For Reed, working with LGP is a “wonderful experience. What makes LGP different from most other companies is its non-traditional approach to everything.” As an artist, the work is both challenging and renewing to him. “Not in a million years!” would he have thought of himself playing Hitler. “Working with LGP, you have to stay on your toes,” he says. “That’s one of the joysit’s so refreshing.” It is, he says, “a true ensemble. Everyone is taking care of everyone else. There are no loners.”
LGP collective member Tom Marriott has been doing theater in the Triangle since 1966. He and his wife had returned to the area with the goal of helping to make regional theater happen. “I did everything I could,” he says of his decades of involvement with scores of productions. “One day I woke up and realized that finally it was happening, because here was Jay!” For himself as an artist, LGP is exhilarating. “It’s really, really good theater, really satisfying theater, and it’s wonderfully independent, not attached to corporate culture. It is community culture, inspired by community artistswho are as good as it gets.”
Actress Rachel Klem, who with Jeff Alguire has her own theater company (Ghost & Spice) and own theater (Common Ground), is also a member of Little Green Pig. “I’m a company member just because I was in a play,” she says, underlining the group’s fluid inclusiveness. (Once you’ve turned green, apparently you always will be green.) “There is a huge artistic difference between Ghost & Spice and LGP. LGP shows are a lot more avant-garde, more experimental, and cross over aesthetic boundaries. It’s a different theatrical voice, and it informs our work at Ghost & Spice. LGP uses a full spectrum of art for a complete physical body experience.”
One of the LGP team who contributes to that full body experience is musician Jason Fagg, who is also the company photographer and designer. (He and fellow LGP member Bart Matthews perform musically as The Watercallers.) “The music is never just there” in an LGP production, he says. “We get together and discuss the play and figure out how the music needs to be. … The music that’s added to the text is almost like an added inflection, giving it an emotional power it wouldn’t have alone.”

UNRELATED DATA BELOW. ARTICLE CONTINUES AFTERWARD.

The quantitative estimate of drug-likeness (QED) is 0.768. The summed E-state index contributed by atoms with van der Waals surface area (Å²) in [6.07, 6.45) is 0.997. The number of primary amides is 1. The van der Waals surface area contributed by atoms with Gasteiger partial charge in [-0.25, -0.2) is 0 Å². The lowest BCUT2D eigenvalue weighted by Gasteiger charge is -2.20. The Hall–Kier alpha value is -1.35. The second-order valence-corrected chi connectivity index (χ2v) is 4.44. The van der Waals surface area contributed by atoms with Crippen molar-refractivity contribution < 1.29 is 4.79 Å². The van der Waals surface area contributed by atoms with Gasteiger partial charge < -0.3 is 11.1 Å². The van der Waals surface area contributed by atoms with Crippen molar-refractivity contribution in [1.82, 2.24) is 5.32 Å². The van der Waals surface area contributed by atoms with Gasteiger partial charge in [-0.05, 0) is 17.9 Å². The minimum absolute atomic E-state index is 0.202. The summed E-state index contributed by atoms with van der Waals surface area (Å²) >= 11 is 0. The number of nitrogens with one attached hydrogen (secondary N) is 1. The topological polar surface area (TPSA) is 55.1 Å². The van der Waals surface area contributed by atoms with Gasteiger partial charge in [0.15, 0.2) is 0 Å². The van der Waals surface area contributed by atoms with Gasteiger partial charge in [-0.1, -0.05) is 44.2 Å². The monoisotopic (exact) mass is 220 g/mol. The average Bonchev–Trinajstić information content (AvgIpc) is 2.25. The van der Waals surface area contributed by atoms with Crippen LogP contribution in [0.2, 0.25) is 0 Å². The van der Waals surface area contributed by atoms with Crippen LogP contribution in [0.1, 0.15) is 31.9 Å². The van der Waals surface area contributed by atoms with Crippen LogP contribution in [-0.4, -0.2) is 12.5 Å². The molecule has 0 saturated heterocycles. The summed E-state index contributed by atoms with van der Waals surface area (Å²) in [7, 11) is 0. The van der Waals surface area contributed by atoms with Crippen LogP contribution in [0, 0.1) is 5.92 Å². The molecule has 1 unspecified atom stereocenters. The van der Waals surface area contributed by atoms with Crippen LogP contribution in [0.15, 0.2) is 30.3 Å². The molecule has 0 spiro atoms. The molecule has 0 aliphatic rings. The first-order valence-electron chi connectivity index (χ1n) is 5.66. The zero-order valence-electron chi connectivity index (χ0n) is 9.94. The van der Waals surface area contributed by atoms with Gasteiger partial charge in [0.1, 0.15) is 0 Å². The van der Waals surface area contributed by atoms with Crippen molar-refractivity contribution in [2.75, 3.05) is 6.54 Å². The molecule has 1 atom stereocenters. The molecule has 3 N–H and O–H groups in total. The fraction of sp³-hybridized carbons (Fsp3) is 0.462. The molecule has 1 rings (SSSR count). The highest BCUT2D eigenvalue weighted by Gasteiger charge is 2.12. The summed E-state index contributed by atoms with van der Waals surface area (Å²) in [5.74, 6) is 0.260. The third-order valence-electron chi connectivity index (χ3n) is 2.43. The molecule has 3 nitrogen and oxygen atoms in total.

Sometimes LGP productions can get pretty strange, but it’s all in a day’s work. “The role of the artist,” notes Fagg, “is to live on the outskirts of what is normal, and to take normal people by the hand and guide them into uncharted areas before sending them back.”
Klem says that O’Berski “is tying the theatrical communityand the broader artistic communitytogether” and finding ways “to make theater pertinent and significant in this day and age. He’s bringing younger audiences to theater and making it meaningful.” He brings younger people to the stage and the back of the house, as well.
Emily Hower is one of the collaborative’s youngest members. She was drawn to working in the theater by a Shakespeare workshop she took with O’Berski when she was just 13. Now 20, she has been creating complex and intriguing sets for LGP shows for two years. She sums up the LGP experience succinctly: “There’s so little of the word ‘no’ involved.”
Saying “YES!” takes a lot of resources, most of which LGP acquires by scrounging (tickets are a bargain). Says O’Foghludha, proudly, “We live show-to-show, and live to fight another day. … We don’t have our own stage or building, but we have our ideas.”
To carry out the ideas takes something other than money. Says Marks, “You need people with enthusiasm and passion. We’ve found our people and they live in D-Town!”
Little Green Pig’s collaborative nature casts a wide net: Among the approximately 75 members listed on the company’s Web site are Douglas Vuncannon, a frequent Indy contributor, and Katja Hill, the partner of Indy culture editor David Fellerath. Fellerath, though not listed, worked on several Little Green Pig productions, most recently in May 2007.